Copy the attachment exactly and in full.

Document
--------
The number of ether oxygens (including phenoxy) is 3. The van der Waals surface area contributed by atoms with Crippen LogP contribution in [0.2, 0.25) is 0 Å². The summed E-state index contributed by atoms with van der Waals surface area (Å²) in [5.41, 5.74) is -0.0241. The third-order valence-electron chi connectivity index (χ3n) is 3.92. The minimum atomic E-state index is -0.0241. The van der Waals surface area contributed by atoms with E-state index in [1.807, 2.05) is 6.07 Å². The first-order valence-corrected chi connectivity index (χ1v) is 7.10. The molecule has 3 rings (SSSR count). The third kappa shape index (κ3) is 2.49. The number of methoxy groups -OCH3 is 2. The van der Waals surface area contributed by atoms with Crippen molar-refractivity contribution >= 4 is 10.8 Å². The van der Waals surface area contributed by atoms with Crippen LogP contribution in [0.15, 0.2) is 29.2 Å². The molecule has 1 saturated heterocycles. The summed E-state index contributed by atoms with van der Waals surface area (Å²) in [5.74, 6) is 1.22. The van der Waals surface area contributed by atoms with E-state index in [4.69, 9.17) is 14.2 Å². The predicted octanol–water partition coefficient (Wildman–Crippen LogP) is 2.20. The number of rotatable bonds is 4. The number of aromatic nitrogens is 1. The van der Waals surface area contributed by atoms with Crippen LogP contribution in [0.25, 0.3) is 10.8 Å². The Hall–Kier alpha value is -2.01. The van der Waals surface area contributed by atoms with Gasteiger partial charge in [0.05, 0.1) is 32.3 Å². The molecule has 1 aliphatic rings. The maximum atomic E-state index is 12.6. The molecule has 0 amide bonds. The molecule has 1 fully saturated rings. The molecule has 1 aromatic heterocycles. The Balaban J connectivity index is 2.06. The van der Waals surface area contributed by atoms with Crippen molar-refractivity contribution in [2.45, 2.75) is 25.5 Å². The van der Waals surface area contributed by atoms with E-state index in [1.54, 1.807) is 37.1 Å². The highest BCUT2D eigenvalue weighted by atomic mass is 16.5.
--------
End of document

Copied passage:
The number of ether oxygens (including phenoxy) is 3. The van der Waals surface area contributed by atoms with Crippen LogP contribution in [0.2, 0.25) is 0 Å². The summed E-state index contributed by atoms with van der Waals surface area (Å²) in [5.41, 5.74) is -0.0241. The third-order valence-electron chi connectivity index (χ3n) is 3.92. The minimum atomic E-state index is -0.0241. The van der Waals surface area contributed by atoms with E-state index in [1.807, 2.05) is 6.07 Å². The first-order valence-corrected chi connectivity index (χ1v) is 7.10. The molecule has 3 rings (SSSR count). The third kappa shape index (κ3) is 2.49. The number of methoxy groups -OCH3 is 2. The van der Waals surface area contributed by atoms with Crippen molar-refractivity contribution >= 4 is 10.8 Å². The van der Waals surface area contributed by atoms with Crippen LogP contribution in [0.15, 0.2) is 29.2 Å². The molecule has 1 saturated heterocycles. The summed E-state index contributed by atoms with van der Waals surface area (Å²) in [5.74, 6) is 1.22. The van der Waals surface area contributed by atoms with E-state index in [4.69, 9.17) is 14.2 Å². The predicted octanol–water partition coefficient (Wildman–Crippen LogP) is 2.20. The number of rotatable bonds is 4. The number of aromatic nitrogens is 1. The van der Waals surface area contributed by atoms with Crippen LogP contribution in [0.25, 0.3) is 10.8 Å². The Hall–Kier alpha value is -2.01. The van der Waals surface area contributed by atoms with Gasteiger partial charge in [0.05, 0.1) is 32.3 Å². The molecule has 1 aliphatic rings. The maximum atomic E-state index is 12.6. The molecule has 0 amide bonds. The molecule has 1 fully saturated rings. The molecule has 1 aromatic heterocycles. The Balaban J connectivity index is 2.06. The van der Waals surface area contributed by atoms with Crippen molar-refractivity contribution in [2.45, 2.75) is 25.5 Å². The van der Waals surface area contributed by atoms with E-state index in [1.54, 1.807) is 37.1 Å². The highest BCUT2D eigenvalue weighted by atomic mass is 16.5.